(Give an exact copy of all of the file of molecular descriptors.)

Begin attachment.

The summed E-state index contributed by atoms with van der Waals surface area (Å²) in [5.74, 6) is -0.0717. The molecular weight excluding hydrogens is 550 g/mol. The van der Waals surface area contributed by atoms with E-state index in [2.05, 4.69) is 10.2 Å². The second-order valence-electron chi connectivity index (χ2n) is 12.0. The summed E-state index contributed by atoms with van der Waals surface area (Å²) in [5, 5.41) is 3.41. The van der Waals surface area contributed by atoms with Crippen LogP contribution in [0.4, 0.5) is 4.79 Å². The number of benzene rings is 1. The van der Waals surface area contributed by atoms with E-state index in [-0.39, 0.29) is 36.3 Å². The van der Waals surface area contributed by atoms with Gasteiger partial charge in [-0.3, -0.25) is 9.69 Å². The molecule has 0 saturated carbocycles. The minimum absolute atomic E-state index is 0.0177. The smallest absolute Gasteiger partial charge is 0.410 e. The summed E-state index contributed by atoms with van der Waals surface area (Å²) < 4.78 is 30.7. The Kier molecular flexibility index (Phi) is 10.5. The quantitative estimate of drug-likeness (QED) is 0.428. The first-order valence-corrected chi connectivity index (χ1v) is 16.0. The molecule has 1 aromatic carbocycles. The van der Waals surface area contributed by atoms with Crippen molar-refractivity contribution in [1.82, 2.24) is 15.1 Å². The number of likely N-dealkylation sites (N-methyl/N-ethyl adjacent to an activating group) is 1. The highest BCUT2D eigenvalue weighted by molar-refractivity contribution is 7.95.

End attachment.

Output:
The summed E-state index contributed by atoms with van der Waals surface area (Å²) in [5.74, 6) is -0.0717. The molecular weight excluding hydrogens is 550 g/mol. The van der Waals surface area contributed by atoms with E-state index in [2.05, 4.69) is 10.2 Å². The second-order valence-electron chi connectivity index (χ2n) is 12.0. The summed E-state index contributed by atoms with van der Waals surface area (Å²) in [5, 5.41) is 3.41. The van der Waals surface area contributed by atoms with Crippen LogP contribution in [0.4, 0.5) is 4.79 Å². The number of benzene rings is 1. The van der Waals surface area contributed by atoms with E-state index in [-0.39, 0.29) is 36.3 Å². The van der Waals surface area contributed by atoms with Gasteiger partial charge in [-0.3, -0.25) is 9.69 Å². The molecule has 0 saturated carbocycles. The minimum absolute atomic E-state index is 0.0177. The smallest absolute Gasteiger partial charge is 0.410 e. The summed E-state index contributed by atoms with van der Waals surface area (Å²) < 4.78 is 30.7. The Kier molecular flexibility index (Phi) is 10.5. The quantitative estimate of drug-likeness (QED) is 0.428. The first-order valence-corrected chi connectivity index (χ1v) is 16.0. The molecule has 1 aromatic carbocycles. The van der Waals surface area contributed by atoms with Crippen molar-refractivity contribution in [1.82, 2.24) is 15.1 Å². The number of likely N-dealkylation sites (N-methyl/N-ethyl adjacent to an activating group) is 1. The highest BCUT2D eigenvalue weighted by molar-refractivity contribution is 7.95.